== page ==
Olave left for France on 7 October 1915, when her second child was five months old. Her regular work in the Mercers' hut included serving cocoa and cigarettes and chatting to those who came in. She also recalled in her autobiography playing her violin and singing at the Christmas Concert. Olave also adopted a number of stray animals during her time in Val-de-Lievres.
During this time, Robert had organised the Scouts to sponsor another recreational hut. Olave and two others started this hut at Étaples after Christmas 1915. At the end of January, Olave was ordered home due to sickness, ending her three months in France.
Olave and Robert moved into Ewhurst Place , outside Robertsbridge in Sussex in April 1913. In June of that year, the 1st Ewhurst Scout Troop was inaugurated.Olave was the warranted Scoutmaster of this troop, assisted by the family's housemaid and the gardener. Olave accompanied Robert on many of his Scouting tours and to events. She also typed letters for him. In 1915, the Baden-Powells bought a small car, and after Robert taught her to drive, Olave often drove him to engagements.
Although most famously connected with the Girl Guides, Olave's first offer to help them in 1914 was turned down. The Girl Guide movement had started after pressure from girls who wanted to become Scouts. It was set up by Robert Baden-Powell and his sister Agnes Baden-Powell. After the reorganisation of the Girl Guides in 1915, Olave again offered to help, this time successfully, and she started organising Guiding in Sussex. She became the County Commissioner for Sussex in March 1916.In October 1916, the first conference for County Commissioners was held and it was here that the Commissioners unanimously requested that Olave take the role of Chief Commissioner – she was just pregnant with her third child. Shortly before this she had organised a great number of women in other parts of Britain to take up roles in Guiding. In 1918, Olave was acclaimed Chief Guide, a title she much preferred to Chief Commissioner.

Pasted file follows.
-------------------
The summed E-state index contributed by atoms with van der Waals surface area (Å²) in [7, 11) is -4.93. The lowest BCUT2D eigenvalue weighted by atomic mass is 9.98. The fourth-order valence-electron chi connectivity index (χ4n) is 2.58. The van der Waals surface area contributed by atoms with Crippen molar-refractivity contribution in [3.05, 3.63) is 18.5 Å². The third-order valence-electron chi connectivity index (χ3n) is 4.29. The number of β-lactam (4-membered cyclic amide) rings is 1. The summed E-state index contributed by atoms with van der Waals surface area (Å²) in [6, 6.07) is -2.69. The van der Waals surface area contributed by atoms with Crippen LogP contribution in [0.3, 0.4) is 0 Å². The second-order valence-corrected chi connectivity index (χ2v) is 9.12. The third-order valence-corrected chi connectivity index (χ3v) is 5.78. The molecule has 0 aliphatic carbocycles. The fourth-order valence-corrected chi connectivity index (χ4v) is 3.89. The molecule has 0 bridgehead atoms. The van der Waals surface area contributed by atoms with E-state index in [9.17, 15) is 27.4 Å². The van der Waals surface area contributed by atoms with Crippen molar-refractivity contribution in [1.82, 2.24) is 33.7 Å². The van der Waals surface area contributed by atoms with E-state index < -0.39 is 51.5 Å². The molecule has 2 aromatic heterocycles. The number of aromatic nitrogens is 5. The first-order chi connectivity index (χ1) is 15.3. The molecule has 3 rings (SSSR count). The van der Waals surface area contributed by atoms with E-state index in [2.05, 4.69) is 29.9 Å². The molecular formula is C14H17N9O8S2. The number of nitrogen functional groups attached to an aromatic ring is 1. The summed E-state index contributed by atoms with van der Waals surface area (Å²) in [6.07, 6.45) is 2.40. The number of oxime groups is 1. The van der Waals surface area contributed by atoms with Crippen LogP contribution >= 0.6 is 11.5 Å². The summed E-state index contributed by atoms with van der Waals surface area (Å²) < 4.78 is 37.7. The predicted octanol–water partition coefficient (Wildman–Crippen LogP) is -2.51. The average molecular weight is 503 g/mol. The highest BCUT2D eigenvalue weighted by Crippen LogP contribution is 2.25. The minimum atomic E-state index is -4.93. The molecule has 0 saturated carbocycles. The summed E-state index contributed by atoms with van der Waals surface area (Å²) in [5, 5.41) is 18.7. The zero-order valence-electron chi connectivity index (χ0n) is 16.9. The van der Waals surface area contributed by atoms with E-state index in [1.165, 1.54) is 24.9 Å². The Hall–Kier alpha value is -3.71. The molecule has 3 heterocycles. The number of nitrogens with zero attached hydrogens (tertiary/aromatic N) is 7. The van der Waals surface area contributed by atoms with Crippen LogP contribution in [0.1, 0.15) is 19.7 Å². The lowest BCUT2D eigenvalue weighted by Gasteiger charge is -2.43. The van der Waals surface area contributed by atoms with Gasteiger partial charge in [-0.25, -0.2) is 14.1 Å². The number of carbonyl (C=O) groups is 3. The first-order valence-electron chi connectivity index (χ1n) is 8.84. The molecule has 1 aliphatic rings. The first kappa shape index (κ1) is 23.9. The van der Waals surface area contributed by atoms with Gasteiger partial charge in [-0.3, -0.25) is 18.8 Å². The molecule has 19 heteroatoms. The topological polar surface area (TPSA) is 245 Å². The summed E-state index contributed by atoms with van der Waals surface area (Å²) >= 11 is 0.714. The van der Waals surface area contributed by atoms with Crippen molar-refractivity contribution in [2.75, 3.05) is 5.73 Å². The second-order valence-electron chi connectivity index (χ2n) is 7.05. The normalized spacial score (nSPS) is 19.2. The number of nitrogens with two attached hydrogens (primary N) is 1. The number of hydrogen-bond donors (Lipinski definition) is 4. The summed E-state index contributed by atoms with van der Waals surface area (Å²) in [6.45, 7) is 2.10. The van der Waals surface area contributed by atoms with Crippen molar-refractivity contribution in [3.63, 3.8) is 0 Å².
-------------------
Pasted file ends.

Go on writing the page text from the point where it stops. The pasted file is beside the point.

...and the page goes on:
In 1932, she was awarded the Dame Grand Cross of The Most Excellent Order of the British Empire (GBE) by King George V, in recognition of her volunteer work. Finland awarded her the Order of the White Rose of Finland, and Peru the Order of the Sun. In 1957 she was awarded both the 14th Bronze Wolf , the only distinction of the World Organization of the Scout Movement, awarded by the World Scout Committee for exceptional services to world Scouting,and the highest distinction of the Scout Association of Japan, the Golden Pheasant Award.
Olave Baden-Powell was presented with a personal standard by the UK Girl Guide's County Commissioners. It was designed by Mrs Zigomala. Miss Kay-Shuttleworth supervised the making of the standard.
The Standard of Lady Baden-Powell, Chief Guide of the World, is blue (azure) from the hoist to the fly. Nearest the hoist is the gold (or) trefoil; then come two small hemispheres, showing a coloured map of the world, indicating her post as Chief Guide. These are placed high to the left of the main fly, which is divided throughout its length by two silver (argent) waves, amongst which are shown three ships with black hulls and white sails, four dolphins and the Gold Fish of the Chief Guide. Then between two red (gules) motto bands on which are embroidered the Baden-Powell and Girl Guide mottoes in gold letters, there is a section alluding to the outdoor life, showing white tents on a green (vert) field. In the extreme fly the Baden-Powell crests are embroidered.
In October 1938, Olave moved to the Outspan Hotel, Nyeri, Kenya, near her third cousin, Jack Soames, and the notorious Happy Valley set, with her husband, where he died, on 8 January 1941. Lord Erroll was in the funeral procession,just prior to his murder on January 24, 1941.